- Don't clutter your initial contact form with it.
CRO law #1 is keep your forms as short as possible. If you already just ask for name and email address, then stay with that. They can fill out the information later.
- Let them know there is more information to fill out.
Once you have them registered and confirmed, let them know where their profile is (maybe via email) and that they are welcome to fill in more information to help tailor their experience. Things like location, birthday, etc.
- Ask old members to visit and fill in the gaps.
Want to get this information from current members? Redesign that area (the profile) and let them know about it. The new design and questions (maybe with some *get birthday deals* calls to action) will spur them to visit and update. Or if they have already filled in information like address, email the people that haven't updated in a year and ask that they verify their information in the system. I can't tell you how many times I come across a profile with a really old address or email address.
Using the Information
Once you have that information, mine it. Spit out a report of your user's websites, the date they joined, number of conversions (maybe total amount spent on the site), anything that would help you assess them as customers. Oh, and contact information, that is important!
Run the list of domains through the SEOmoz OpenSiteExplorer API. Ben Estes, a brilliant colleague of mine, wrote a post on how to use the API to get great data. If you can quickly return data like domain authority, page authority, linking root domains, social shares, etc., then you can determine who your best possibilities are for customers turned online advocates.
Ben actually built something like this for Distilled's use, and here is the output we get from it (copied and pasted into Excel).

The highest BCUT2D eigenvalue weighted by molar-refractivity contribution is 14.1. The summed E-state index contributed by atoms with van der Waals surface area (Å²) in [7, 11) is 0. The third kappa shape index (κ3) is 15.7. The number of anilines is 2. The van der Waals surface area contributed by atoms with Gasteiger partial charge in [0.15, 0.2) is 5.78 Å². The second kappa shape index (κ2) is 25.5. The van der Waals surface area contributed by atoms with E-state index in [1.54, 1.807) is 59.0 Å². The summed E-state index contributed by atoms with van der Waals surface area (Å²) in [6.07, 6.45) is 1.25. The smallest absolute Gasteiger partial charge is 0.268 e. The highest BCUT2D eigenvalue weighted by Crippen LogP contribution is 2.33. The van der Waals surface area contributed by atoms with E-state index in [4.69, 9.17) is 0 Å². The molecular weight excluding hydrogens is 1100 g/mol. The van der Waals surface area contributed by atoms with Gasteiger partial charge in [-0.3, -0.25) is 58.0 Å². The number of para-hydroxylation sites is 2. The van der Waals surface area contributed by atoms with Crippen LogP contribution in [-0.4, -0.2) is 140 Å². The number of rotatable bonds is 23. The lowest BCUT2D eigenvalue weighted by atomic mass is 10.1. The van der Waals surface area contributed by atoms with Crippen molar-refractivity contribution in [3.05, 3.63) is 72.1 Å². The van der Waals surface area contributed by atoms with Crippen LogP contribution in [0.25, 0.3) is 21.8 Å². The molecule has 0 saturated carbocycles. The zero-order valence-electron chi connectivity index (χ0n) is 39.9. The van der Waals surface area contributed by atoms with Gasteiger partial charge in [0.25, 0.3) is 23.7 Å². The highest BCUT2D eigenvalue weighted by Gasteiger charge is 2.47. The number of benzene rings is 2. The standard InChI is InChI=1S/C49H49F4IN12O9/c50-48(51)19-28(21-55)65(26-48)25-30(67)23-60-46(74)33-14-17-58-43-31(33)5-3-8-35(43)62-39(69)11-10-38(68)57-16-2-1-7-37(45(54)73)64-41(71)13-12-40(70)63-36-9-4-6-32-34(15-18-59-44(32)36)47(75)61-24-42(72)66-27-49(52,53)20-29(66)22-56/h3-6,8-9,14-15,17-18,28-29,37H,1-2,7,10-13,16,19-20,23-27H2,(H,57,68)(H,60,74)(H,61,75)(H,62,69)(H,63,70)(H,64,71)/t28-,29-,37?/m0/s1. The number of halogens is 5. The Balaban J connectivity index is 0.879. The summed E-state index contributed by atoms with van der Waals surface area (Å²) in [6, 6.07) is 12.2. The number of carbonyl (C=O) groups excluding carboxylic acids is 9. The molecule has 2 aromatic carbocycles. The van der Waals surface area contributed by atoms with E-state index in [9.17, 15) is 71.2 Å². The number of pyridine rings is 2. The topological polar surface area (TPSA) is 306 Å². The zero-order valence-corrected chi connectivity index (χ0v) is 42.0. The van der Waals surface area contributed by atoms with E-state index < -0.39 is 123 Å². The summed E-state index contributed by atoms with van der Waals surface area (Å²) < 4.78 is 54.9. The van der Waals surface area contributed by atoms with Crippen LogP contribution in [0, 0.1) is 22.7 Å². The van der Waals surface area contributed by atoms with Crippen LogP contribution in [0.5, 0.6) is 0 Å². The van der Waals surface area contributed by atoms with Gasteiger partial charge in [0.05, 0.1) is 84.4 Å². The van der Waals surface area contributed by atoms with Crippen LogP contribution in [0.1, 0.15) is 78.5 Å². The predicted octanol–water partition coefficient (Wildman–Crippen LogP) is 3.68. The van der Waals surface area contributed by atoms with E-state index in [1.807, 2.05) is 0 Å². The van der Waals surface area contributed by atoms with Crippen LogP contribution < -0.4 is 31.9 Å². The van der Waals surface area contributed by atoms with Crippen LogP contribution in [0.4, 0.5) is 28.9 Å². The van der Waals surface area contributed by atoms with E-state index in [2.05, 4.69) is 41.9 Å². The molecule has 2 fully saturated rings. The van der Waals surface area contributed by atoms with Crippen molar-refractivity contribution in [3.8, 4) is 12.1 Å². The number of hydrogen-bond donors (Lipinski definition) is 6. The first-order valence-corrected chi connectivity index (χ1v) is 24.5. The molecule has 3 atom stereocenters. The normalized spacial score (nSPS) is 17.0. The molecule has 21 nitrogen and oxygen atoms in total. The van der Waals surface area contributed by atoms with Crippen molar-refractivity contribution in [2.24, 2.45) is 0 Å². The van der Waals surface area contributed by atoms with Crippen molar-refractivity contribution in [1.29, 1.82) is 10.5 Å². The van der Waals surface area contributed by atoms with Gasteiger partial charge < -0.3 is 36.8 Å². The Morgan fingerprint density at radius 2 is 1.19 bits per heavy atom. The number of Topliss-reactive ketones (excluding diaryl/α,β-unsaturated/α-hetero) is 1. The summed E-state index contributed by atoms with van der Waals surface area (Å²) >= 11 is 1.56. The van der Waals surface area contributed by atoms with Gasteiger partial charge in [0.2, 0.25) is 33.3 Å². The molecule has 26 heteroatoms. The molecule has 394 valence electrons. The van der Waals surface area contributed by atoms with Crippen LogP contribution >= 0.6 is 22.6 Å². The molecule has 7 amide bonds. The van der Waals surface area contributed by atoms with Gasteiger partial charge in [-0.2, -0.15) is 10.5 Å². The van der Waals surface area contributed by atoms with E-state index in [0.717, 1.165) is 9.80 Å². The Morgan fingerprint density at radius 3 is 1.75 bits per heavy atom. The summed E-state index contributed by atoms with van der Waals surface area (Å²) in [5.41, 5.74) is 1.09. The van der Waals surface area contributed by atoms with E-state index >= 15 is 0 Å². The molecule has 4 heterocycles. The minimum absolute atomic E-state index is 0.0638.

You are looking for sites that have some authority, but don't just look at domain authority. Sites on Blogspot or Wordpress are going to look really strong that way. Instead, I'd focus on linking root domains and page authority of the homepage. Also be sure to look into what social metrics they have going on (sorry we don't have that coming in from our tool, those metrics are new after all!). Take this random list of sites I generated (really, no really, random, plus my own) and look at the metrics. The highlighted ones are the good ones to start with. Your set will look different, just use your own judgement as to how to break them out in priority order. I'll give you a few more ideas on how to do that in a minute.
And BTW, these are all friend's sites from people I follow on Twitter. Please don't shoot me guys. And Ian, can I get a link man? (kidding, kidding!)
Identification and Outreach
Take all of that awesome information and add it to the information you downloaded on your customers including how often they buy and contact information. Are they really fans of yours and have a great site (remember, pay attention to linking root domains and homepage page authority)? Go for them first. They are the easy pickings.
Next, focus on those people that keep coming back but don't have as strong of sites, but keep those sites updated regularly. This requires checking out the sites you have listed for quality (think the Google Panda questions), but it's worth it. In my mind any quality site, no matter how strong it is right now, is a good site to get a link from. These people trust your brand and are the perfect people to tell the world about it. And who knows, they could have just started. How awesome would it be if you helped them get their site going? Remember, this is a world of relationships and communication: karma is real.
Now to the harder part. You might have some people that have strong sites but have only purchased from you once and have never been back since. These people will take more finesse in contacting, and should be treated much like any other outreach project. Be sure that you take the time to get to know them, build the relationship before you go out and ask for a blog post or tweet. Build the relationship (I just said that, I know, but it's important).
As for the "other" sites, keep an eye on them. In this Post-Panda world, you never know when someone is building an even more awesome site and continue to grow as a valued customer to you. This is not a one time deal, keep track of this info over time. The key here is that if you have customers and a great product or service, people will be willing to talk about you. Sometimes you just have to ask.